You’ll also visit some of its vibrant cities—including Dublin, Belfast, and Galway—and charming towns, including Killarney. Stop in Adare, founded in medieval times and known today as one of Ireland’s friendliest and prettiest villages. In Waterford, enjoy a guided tour of the House of Waterford Crystal, where you’ll see the highly-skilled artisans at work in the production of this famous crystal. You’ll also see artisans at work on your visit to Ireland’s oldest handweaving mill at Avoca. In Northern Ireland, visit Derry, one of Ireland’s best-preserved fortified cities, and Downpatrick, burial place of Ireland’s Patron Saint. 

But first, it’s time to get serious about packing!

Slán… (Goodbye…)

London

Somehow I always have good intentions to blog daily but then get busy…Our tour group was comprised of Danielle, Ron, Charlie, Alex, [Tony], Gloria, Ann, John, and myself. The nice thing about a small group that it creates. By the end of our welcome dinner, below, we were bonded! Everybody brings something to the table and that seems to always be the case with travel groups. After having called/emailed/texted with people for months, it was nice to have faces to put with the names and I am blessed and grateful to have been able to help them plan their travels. 

Other shots below: Abbey Road, a phone booth shot, and Wicked. London is an exciting place with tons to do, but the fast pace becomes exhausting and it’s nice to move on to Liverpool for a bit of a breather…

London Day 1/Saturday 

Dressed in yesterday’s clothes, fresh from being washed in the sink (haha), Tony (tour owner/host) and I headed out to get to know the area where the hotel is.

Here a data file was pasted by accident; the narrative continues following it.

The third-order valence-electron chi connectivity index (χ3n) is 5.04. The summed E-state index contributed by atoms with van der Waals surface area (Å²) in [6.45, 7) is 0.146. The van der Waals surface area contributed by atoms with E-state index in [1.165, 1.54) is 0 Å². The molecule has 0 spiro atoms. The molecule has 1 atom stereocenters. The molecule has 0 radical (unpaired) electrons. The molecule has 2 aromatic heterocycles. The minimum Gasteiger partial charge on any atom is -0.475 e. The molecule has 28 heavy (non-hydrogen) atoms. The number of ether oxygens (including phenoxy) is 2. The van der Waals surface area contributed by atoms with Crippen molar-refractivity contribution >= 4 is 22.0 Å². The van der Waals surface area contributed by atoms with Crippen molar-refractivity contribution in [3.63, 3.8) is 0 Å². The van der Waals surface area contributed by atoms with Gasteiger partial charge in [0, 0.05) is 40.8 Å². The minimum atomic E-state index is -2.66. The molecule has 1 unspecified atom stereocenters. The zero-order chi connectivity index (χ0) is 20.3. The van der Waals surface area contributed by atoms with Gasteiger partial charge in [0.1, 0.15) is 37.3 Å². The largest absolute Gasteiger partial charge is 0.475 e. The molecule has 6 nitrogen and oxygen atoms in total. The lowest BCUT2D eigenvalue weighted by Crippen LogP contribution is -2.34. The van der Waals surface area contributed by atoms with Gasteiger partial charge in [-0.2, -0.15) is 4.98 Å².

First stop: famous Portobello Road Market. I’ve been to Portobello Road but never on market day. It was incredibly crowded but also a lot of fun. The vendors were varied, from antiques to jewelry to interesting food (potato chips on a skewer and ginormous cast iron pans of paella. This area is lovely. There are many quaint English houses and the flowers are never ending. We separated and each did our own shopping before meeting back up at the bottom of the street. If not for the crowds making it difficult to see some things, I would have enjoyed staying all day.

We had a quick lunch at busy Electric House Diner where we sat at the counter and watched the cooks. Remarkable how many orders they turned around in the time we were there. After watching them prepare a Philly Chili Cheese Dog, we both simultaneously said “That’s what I’m having.” Delicious!


A good day and a productive one. Tomorrow – more prep for the BeatleTour.

Update: It’s 3:00am and I just received my suitcase. Yay for a change of clothes, makeup, hair straightener! 🤗

Twice in one week???

Is it actually possible to have your bag lost two times in one week? I checked my bags about half the time, and have not had a lost bag in over 20 years. Certainly my “luck” has changed since my bag made it as far as Stuttgart, Germany today where I had a 7+ hour layover. Had I known my bag wasn’t going to be loaded onto the flight to London, I might’ve spent that seven hours in a more productive manner, like tracking down and making sure my suitcase transferred. British Airways gave me a bag that included a very nice extra large men’s T-shirt, and a few toiletries. They assured me my bag will come on tomorrow night’s flight to London.

It’s a little inconvenient, but really not the end of the world.

Tomorrow: the world famous Portobello Road Market. I love this little road and its cute shops and I’m looking forward to visiting the market.